With runners left behind, Saint-Louis needs bus drivers


Metro plans to suspend six MetroBus lines and reduce the frequency of the service on 31 others later this month in response to a continuing shortage of operators. Without enough bus drivers to meet the current level of service of the public transport agency, many passengers wait at stops for scheduled buses that never come.

Along a high frequency route like the # 70 Grand, a typical 15 minute wait often turns into 30 or 40 minutes. And a canceled trip can mean a much longer wait along routes where a bus only has to pass every half hour or so. As temperatures in the St. Louis area drop toward winter, St. Louis resident Latoya Smith is particularly concerned.

Longtime bus driver said Saint Louis on the air that as someone who has to be on site at their workplace from 8 a.m. to 5 p.m. every day of the week, the shortage of transit workers has already made her days more difficult and her schedule uncertain.

“I depend on the bus to establish a connection. … It’s very difficult for me to access my job, and then I always have to explain it to my boss. … You don’t know how long you’re going to be out there, ”Smith said.

Metro recently posted some tips to find out how to find out if a trip has been canceled using the Transit app. “Our team is working hard to update the Transit app as quickly as possible, but it’s not always possible to cross out a trip on time,” reads an Oct. 19 Metro blog post, with captures screen of a sample trip included to help the application. runner verification indicates whether the application is actually accurate.

Metro also suggests calling its transit information team at 314-231-2345 if riders experience a wait of 30 minutes or more due to a bus not showing up for a scheduled trip. saying “We can help organize a Lyft ride for you. “

Dutchtown-based bus driver Gina Becnel recently took advantage of the Lyft save option, calling Metro after waiting in the cold and noticing that the Transit app was not updating live. She said she was grateful for the elevator, but sees it as a less than ideal solution.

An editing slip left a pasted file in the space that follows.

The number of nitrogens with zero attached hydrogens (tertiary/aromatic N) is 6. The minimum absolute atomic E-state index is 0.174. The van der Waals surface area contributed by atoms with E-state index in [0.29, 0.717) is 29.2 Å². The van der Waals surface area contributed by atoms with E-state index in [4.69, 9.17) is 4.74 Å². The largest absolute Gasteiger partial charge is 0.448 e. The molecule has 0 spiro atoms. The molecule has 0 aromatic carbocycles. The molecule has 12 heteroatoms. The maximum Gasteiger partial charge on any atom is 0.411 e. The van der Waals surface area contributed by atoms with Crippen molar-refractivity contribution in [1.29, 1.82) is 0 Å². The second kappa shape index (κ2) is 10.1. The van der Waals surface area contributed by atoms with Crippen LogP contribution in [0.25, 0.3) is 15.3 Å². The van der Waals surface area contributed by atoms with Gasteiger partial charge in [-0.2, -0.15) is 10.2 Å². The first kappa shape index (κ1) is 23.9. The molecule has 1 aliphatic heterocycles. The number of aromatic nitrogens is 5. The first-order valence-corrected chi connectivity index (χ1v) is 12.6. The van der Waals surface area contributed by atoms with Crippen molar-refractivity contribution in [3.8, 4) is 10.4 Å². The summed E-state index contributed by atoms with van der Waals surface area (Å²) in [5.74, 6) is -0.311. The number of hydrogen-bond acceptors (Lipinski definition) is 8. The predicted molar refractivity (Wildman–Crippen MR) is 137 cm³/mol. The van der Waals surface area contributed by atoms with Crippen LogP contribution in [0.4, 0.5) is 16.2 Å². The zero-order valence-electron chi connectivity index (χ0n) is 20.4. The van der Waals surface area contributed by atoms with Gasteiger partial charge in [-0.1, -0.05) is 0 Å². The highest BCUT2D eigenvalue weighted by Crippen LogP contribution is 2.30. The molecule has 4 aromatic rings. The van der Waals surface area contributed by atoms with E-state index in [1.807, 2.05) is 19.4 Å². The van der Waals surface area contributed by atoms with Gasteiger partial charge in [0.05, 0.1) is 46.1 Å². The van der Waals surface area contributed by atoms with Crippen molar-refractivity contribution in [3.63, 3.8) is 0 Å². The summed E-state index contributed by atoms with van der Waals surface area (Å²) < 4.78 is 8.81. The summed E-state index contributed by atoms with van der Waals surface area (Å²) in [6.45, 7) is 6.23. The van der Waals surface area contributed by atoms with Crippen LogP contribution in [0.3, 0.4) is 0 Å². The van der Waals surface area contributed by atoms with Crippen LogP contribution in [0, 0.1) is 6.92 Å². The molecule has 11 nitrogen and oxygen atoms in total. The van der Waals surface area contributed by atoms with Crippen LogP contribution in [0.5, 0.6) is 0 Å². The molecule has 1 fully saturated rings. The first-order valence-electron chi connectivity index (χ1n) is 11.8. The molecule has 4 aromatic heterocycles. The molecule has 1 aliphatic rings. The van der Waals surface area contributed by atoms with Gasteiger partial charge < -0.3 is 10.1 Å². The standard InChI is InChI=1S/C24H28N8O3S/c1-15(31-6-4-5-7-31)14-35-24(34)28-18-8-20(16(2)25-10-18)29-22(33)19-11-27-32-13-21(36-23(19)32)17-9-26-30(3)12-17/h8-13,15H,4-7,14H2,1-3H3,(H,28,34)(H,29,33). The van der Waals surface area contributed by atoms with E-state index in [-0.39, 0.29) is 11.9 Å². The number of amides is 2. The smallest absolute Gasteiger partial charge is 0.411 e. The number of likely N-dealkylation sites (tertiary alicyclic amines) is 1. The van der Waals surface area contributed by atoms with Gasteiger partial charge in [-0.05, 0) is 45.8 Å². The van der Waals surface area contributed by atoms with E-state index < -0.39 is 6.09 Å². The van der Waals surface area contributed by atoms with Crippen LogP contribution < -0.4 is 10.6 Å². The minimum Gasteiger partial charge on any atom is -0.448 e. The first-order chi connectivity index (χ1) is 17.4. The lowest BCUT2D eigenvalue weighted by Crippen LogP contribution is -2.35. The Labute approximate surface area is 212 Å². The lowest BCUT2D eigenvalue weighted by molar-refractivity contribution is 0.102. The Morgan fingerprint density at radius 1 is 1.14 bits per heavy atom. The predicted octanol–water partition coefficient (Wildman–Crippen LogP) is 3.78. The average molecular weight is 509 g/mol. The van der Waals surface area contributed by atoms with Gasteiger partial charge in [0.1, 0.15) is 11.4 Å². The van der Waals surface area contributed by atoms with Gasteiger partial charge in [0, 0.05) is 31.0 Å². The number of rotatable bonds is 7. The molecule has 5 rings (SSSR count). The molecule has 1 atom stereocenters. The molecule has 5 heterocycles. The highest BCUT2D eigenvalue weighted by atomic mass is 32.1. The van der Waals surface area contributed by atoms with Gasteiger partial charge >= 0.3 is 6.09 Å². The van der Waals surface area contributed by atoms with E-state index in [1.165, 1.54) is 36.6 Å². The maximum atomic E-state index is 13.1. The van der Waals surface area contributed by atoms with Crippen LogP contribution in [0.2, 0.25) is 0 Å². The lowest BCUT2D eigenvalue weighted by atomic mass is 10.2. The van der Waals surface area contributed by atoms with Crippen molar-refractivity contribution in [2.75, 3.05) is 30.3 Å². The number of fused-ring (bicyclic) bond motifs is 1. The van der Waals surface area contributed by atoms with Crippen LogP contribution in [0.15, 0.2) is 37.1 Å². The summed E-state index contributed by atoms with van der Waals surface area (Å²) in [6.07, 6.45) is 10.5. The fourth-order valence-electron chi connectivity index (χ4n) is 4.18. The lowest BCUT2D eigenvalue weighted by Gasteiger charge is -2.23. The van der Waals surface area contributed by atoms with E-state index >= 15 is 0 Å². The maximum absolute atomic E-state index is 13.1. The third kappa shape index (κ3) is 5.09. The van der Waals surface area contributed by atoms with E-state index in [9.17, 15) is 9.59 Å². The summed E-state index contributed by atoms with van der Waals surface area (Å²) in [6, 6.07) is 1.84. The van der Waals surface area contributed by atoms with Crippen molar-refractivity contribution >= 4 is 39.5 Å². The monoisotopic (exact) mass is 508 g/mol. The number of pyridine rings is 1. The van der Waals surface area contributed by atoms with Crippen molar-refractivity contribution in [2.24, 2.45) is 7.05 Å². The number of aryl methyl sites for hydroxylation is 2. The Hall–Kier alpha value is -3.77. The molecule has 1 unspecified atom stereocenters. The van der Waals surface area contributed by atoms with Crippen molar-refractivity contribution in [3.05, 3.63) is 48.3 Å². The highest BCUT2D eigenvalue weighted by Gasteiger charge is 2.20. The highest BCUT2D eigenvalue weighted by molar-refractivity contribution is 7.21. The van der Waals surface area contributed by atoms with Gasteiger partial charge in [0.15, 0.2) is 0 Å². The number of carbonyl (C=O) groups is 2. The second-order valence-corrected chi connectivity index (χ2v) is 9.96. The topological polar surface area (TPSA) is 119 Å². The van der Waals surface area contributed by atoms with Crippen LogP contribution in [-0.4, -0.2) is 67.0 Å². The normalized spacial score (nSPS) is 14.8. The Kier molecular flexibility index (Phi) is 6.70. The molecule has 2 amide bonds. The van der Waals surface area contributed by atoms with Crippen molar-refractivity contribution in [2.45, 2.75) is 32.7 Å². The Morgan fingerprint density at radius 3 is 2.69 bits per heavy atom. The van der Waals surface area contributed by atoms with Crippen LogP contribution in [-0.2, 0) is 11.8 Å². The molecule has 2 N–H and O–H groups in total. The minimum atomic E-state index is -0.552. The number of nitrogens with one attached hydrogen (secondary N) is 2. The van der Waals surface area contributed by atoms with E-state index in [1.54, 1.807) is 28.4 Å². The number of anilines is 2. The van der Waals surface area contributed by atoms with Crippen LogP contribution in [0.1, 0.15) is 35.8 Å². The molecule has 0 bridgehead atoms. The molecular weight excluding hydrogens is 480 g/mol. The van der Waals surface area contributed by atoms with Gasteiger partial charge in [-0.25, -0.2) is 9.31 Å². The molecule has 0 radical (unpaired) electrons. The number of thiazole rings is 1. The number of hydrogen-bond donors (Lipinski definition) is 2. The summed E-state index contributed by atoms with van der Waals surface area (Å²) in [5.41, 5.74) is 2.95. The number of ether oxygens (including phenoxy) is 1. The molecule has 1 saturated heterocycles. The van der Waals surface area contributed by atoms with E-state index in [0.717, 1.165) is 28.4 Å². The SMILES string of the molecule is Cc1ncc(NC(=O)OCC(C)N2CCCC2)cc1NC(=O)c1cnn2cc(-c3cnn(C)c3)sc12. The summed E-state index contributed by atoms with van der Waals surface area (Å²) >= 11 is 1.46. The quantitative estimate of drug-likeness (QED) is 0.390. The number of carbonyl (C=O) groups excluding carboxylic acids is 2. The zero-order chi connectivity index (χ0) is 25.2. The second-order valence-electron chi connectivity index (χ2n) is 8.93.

Evie Hemphill / Saint-Louis Public Radio

Catina Wilson, left, and Mitch Eagles joined Tuesday’s talk show.

“If every passenger who missed their bus took a Lyft, it would just be more affordable for Metro to raise their drivers’ wages,” Becnel said. “And I’m sure that would attract more pilots to fill that gap.”

Local transit enthusiast, Mitch Eagles, notes that not all bus riders have access to smartphone apps – and may not be aware that Metro has turned to Lyft services to fill the gaps In public transports. And he and Catina Wilson, vice-president of Local 788 of the Amalgamated Transit Union, are both sad to see transit dollars shifting to one-on-one ridesharing instead.

“It’s not the metro from 20 years ago,” Wilson lamented. She’s sorry to see cut suburban lines and reduced service along some of the area’s higher capacity bus lines.

Tuesdays Saint Louis on the air, she told host Sarah Fenske what she heard from union members about why some bus drivers are increasingly frustrated or even quitting the profession.

“It’s really the lack of support from management,” Wilson said. “And it’s not an easy job to do.”

The union representative pointed out that the stressors related to COVID-19 were essential and what she described as a lack of empathy on the part of the management as well as “unrealistic expectations” in the era of the pandemic. .

“Work stress and the danger that comes with work, a number of them call it shutdown,” Wilson explained. “And you can’t recruit enough people yet. The management team, I don’t believe, is doing the job it takes to retain the employees who have maintained the system.